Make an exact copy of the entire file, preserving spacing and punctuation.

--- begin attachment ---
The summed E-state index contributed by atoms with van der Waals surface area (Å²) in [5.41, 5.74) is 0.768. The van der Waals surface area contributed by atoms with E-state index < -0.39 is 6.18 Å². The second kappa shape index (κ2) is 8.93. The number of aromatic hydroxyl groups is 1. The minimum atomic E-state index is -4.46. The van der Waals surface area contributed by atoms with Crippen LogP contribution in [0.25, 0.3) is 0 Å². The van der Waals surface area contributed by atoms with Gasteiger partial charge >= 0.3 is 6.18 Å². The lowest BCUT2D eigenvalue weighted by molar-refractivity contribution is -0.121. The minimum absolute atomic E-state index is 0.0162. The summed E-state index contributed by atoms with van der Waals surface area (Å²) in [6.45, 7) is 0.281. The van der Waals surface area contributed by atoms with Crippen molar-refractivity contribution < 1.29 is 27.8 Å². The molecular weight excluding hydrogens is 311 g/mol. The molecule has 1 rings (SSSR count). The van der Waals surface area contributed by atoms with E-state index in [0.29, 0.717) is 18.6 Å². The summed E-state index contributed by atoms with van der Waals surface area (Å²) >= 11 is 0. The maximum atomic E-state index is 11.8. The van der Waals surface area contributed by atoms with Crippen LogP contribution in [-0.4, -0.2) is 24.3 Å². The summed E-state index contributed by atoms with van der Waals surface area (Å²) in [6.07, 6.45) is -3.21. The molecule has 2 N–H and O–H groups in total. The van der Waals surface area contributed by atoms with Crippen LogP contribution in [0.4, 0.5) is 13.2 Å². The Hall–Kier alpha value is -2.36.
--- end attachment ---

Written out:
The summed E-state index contributed by atoms with van der Waals surface area (Å²) in [5.41, 5.74) is 0.768. The van der Waals surface area contributed by atoms with E-state index < -0.39 is 6.18 Å². The second kappa shape index (κ2) is 8.93. The number of aromatic hydroxyl groups is 1. The minimum atomic E-state index is -4.46. The van der Waals surface area contributed by atoms with Crippen LogP contribution in [0.25, 0.3) is 0 Å². The van der Waals surface area contributed by atoms with Gasteiger partial charge >= 0.3 is 6.18 Å². The lowest BCUT2D eigenvalue weighted by molar-refractivity contribution is -0.121. The minimum absolute atomic E-state index is 0.0162. The summed E-state index contributed by atoms with van der Waals surface area (Å²) in [6.45, 7) is 0.281. The van der Waals surface area contributed by atoms with Crippen molar-refractivity contribution < 1.29 is 27.8 Å². The molecular weight excluding hydrogens is 311 g/mol. The molecule has 1 rings (SSSR count). The van der Waals surface area contributed by atoms with E-state index in [0.29, 0.717) is 18.6 Å². The summed E-state index contributed by atoms with van der Waals surface area (Å²) >= 11 is 0. The maximum atomic E-state index is 11.8. The van der Waals surface area contributed by atoms with Crippen LogP contribution in [-0.4, -0.2) is 24.3 Å². The summed E-state index contributed by atoms with van der Waals surface area (Å²) in [6.07, 6.45) is -3.21. The molecule has 2 N–H and O–H groups in total. The van der Waals surface area contributed by atoms with Crippen LogP contribution in [0.4, 0.5) is 13.2 Å². The Hall–Kier alpha value is -2.36.